An open discussion on what everyone is currently reading. Make recommendations to others, discuss what is new, hot, bestsellers, anything and everything related to books and the authors.

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great book, try to read it. we have a house and I don't have room for any more books. I can't keep books floor level in any room where the dogs are, because even though one is two, he is a natural born shredding machine! books all over the place. I need a system.
:) it was interesting to hear what you had to say about the book. I'm in the process of editing the last draft on a novel and mine will have irresolution at the end. But, it is designed to be a trilogy ...Stephen King's novel "Cell" had irresolution at the end...I seem to be ok with these type of endings, but I know a lot of people aren't. What did you find lacking with the characters?

I'm reading New Moon, the second book in Stephenie Meyer's Twilight saga (young adult vampire novels). I don't normally read YA fiction, but a friend suggested I check them out because of my love for vampire fiction. So far, I'm enjoying the read. It's more of a Romeo and Juliet-style romance than any other genre, but it's very well written and the characters are well developed.

Once I finish the Twilight books, I'm moving on to Douglas Preston's Blasphemy and Charlaine Harris's latest vampire book, From Dead to Worse.
Currently reading LUSH LIFE by Richard Price and EMPTY EVER AFTER by Reed Farrel Coleman. I wasn't sure about LUSH LIFE when I started it, but when the hook finally appears, it pulls you in quickly. EMPTY EVER AFTER is the bleakest of the Moe Prager books, but Coleman's writing is so good. The Moe Prager series as a whole has impressed me greatly.
I read one book at a time, period. Just finished "The Dark Backward" by Julia Buckley, a couple of weeks ago, and have started "Blown Away" by Shane Gericke. These two authors are both on CrimeSpace, and are fantastic writers. I love it when authors who aren't cops, but are writing about cops, manage to get it right.
Just finished LUSH LIFE by Richard Price and EMPTY EVER AFTER by Reed Farrel Coleman.

I wasn't sure about LUSH LIFE when I started it, but quickly got pulled into it after the crime at the center of the story takes place. It really gives you a feel for how difficult it is to be a homicide detective (not only in terms of legwork, but all the bureaucratic crap they have to deal with) and a survivor of the crime. Very suspenseful story told very well.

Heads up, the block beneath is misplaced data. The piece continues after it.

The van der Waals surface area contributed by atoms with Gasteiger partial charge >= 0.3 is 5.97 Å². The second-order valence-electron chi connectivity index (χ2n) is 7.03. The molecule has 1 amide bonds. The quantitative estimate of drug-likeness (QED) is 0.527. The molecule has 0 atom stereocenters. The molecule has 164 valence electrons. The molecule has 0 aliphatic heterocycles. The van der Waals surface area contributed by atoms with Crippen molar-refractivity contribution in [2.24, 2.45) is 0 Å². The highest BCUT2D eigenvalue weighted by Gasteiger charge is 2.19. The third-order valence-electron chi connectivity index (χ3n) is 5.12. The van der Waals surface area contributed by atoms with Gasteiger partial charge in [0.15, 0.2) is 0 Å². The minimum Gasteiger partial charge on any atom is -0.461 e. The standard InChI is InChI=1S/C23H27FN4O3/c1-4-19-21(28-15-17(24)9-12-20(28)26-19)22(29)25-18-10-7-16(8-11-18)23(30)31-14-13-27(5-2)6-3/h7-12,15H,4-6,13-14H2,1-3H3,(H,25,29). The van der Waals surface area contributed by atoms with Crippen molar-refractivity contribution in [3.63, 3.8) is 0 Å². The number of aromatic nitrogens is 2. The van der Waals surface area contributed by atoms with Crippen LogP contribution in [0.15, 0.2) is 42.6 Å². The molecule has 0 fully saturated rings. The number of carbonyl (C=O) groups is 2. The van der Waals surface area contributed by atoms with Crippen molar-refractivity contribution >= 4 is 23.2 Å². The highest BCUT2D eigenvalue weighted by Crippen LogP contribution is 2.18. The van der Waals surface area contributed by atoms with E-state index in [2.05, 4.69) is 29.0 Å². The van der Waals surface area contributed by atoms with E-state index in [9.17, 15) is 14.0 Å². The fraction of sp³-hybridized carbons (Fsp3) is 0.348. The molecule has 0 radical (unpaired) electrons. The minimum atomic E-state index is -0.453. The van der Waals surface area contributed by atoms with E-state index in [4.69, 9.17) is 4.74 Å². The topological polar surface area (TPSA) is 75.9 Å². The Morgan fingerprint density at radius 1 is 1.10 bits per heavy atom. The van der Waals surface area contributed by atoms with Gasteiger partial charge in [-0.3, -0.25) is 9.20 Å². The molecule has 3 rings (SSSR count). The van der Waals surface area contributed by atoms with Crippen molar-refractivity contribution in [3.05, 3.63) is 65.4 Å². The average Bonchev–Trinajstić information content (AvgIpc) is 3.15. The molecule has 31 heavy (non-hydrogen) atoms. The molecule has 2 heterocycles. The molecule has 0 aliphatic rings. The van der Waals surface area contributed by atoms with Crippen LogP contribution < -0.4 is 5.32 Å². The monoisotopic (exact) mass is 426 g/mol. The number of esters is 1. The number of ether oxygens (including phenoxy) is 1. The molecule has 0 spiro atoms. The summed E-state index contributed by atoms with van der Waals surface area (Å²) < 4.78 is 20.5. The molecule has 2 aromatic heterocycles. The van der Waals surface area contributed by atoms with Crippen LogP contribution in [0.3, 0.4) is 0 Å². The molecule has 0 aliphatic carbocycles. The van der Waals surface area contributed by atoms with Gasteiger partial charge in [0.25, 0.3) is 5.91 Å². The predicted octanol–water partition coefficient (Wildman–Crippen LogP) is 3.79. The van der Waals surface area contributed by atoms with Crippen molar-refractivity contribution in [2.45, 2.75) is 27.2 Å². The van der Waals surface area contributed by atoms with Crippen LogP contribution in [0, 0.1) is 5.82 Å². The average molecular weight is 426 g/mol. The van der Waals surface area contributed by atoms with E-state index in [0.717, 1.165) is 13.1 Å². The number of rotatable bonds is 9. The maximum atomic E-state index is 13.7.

EMPTY EVER AFTER puts a bleak, but not hopeless, finish (it would appear) to the Moe Prager series. The somber tone is leavened, as always, by Prager's ironic wit. You don't have to read the other books in the series to appreciate this one, but I think it deepens the experience if you do. I loved it.

I have posted a lengthier review for LUSH LIFE and will be posting one for EMPTY EVER AFTER on my blog at .

I haven't played on this thread for a while so I thought it was about time.

I just finished a couple of good books - Dreamland by Tom Gilling a brand new Australian crime fiction author and Disco for the Departed by Colin Cotterill - a series I just love and probably a standout book in the series into the bargain.

I've just picked up a real treat though - the new one from NZ author Paul Cleave - Cemetery Lake. Happy happy happy dance.
I love that this thread is STILL going!

At the moment, I'm reading THE ROAD by Cormac McCarthy and having a mixed experience. It's beautifully bleak poetry but has a number of points that bug me. Hmm, I might start a blasphemous discussion on it.
I'm reading Craig Johnson's newest, ANOTHER MAN"S MOCCASINS, and I'm loving the chance to get back to Absaroka County. As soon as Sheriff Walt Longmire walked into Dorothy's Busy Bee Cafe, I felt like I was meeting up with old friends again.
Winter Study by Nevada Barr. Just when I thought our North Woods winter was finally over, murdering Windegos On Lake Superior's Isle Royale have me stumbling around in minus 17 degree weather. Winds blow, wolves howl, wolf researchers begin to go missing. Ice dancing in Sorrels. It's June in Wisconsin!
Edgar winner OLD BONES by Aaron Elkins. My sister picked it out of a garage sale and let the family graze from a bagful of books. I'm thinking I'm going to have to go back to chapter 2 and make a diagram of the characters, to keep track of them.

:-) But that will have to wait until I stop working on A JOLLY GOOD FELLOW, Stephen Masse's medal winner, to which we have acquired the e-rights. It didn't look at all my type when I started it, because of the street language, but I ended up loving it. It's all about the relationship between a con-man Santa and his little kidnapping victim.

My most recent read was a character exploration about a stuck-in-the-mud teacher and how he relates to his past. TEACHING DAEDALUS is a reference to Daedalus the maze-builder. Mr Monk has hidden, inside a maze, the parts of his life that matter personally. This stuck in my mind for days after I finished it. Monk's relationships are as interesting as his mysteries.
... what have you normally encountered that you find different from the Aboriginal culture you experienced before? I've just returned from Australia, and have one perception of it over all, but did meet a few who were more assimilated into the western lifestyle...



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